Original cast of the 1985 film The Breakfast Club
The Kraine Theater on East Fourth Street, however, is doing more than its share to revive this dwindling theater scene with Dana Discordia's triumphant You See Us as You Want to See Us Reflections From the Breakfast Club. This electric version of John Hughes's 1985 film (and current TBS staple) is no standard adaptation of the original, currently celebrating its 20th anniversary. Instead, it's a botox-injected face-lift that proves the movie is no worse for the wear while giving it an entirely new slant.
This is a production tailor-made for fans of the movie, but with an emphasis on the comedic (and, perhaps to Generations X and Y, iconic) moments in the movie. Director-producer Discordia, a veteran satirist, knows which scenes stand out-lunchtime, running through the halls, Claire's clever lipstick application, and the students' confessions about what landed them in detention-and sends them all up. In addition, Discordia turns the film's more dramatic moments into flashes of comedy.
Cast of new play by Dana Discordia.
The show was already in solid shape when it opened last December, but at a recent February performance, each portrayal was even stronger and more raucously embellished, with much room for improvisation. Discordia encourages his cast to think of new character bits to throw out, so no two shows are the same-the way that theater should be but so often is not. It's hard to imagine that performances of a show like Dirty Rotten Scoundrels or Little Women are not interchangeable from one evening to the next.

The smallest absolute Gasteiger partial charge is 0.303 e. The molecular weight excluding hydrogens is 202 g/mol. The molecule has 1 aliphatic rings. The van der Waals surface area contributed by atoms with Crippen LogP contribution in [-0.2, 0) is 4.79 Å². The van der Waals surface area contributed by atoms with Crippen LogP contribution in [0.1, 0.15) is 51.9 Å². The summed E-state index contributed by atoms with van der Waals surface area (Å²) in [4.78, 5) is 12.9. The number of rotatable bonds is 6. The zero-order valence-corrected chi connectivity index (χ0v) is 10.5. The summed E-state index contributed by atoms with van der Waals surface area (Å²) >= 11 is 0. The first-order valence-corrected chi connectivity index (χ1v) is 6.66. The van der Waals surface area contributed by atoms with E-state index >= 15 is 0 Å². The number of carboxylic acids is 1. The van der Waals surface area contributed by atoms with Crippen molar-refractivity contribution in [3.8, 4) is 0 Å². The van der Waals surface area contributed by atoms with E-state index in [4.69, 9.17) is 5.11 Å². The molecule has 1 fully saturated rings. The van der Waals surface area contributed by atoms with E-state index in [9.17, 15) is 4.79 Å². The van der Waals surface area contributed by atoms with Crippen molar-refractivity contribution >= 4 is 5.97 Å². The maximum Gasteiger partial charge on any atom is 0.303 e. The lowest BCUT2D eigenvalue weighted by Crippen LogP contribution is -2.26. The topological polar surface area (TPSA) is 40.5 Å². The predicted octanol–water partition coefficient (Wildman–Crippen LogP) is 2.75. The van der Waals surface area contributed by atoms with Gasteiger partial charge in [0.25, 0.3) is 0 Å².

Of course, the credit should go to the Breakfast ensemble. Rarely has a cast so clearly and confidently jelled. They all understand each other's rhythms to a remarkable degree, and their combined energy makes a unique tapestry. One would never want to lift even one of the principals out.
"The show is ever-evolving," Discordia says. He
is right, both in terms of the physical aspects of the production,
and while the ideas and people from that whose
set design has expanded
of the play's action, and the performances themselves. The
comedy has gotten bigger and broader. Doran has enormous fun
toying with the nowflamboyant character of Andrew and
adds new bits from evening to evening. Amoroso has an 11th-hour
monologue that morphs from one performance to the next. A
running gag making fun of both Claire's vapidity and the career
of Ringwald, her original portrayer, has grown since opening
night and become even zanier. Even Tatch's back story for
the crusty principal has changed.
Breakfast is a show where familiarity breeds comfort rather than contempt. This is a production designed for return audiences. It is akin to hanging out with your best friends-you know what you're in for, but you get something new out of the experience every time.
You See Us as You Want to See Us: Reflections From The Breakfast Club runs through April 30th at the Kraine Theater. To read Doug's review of the show, click here.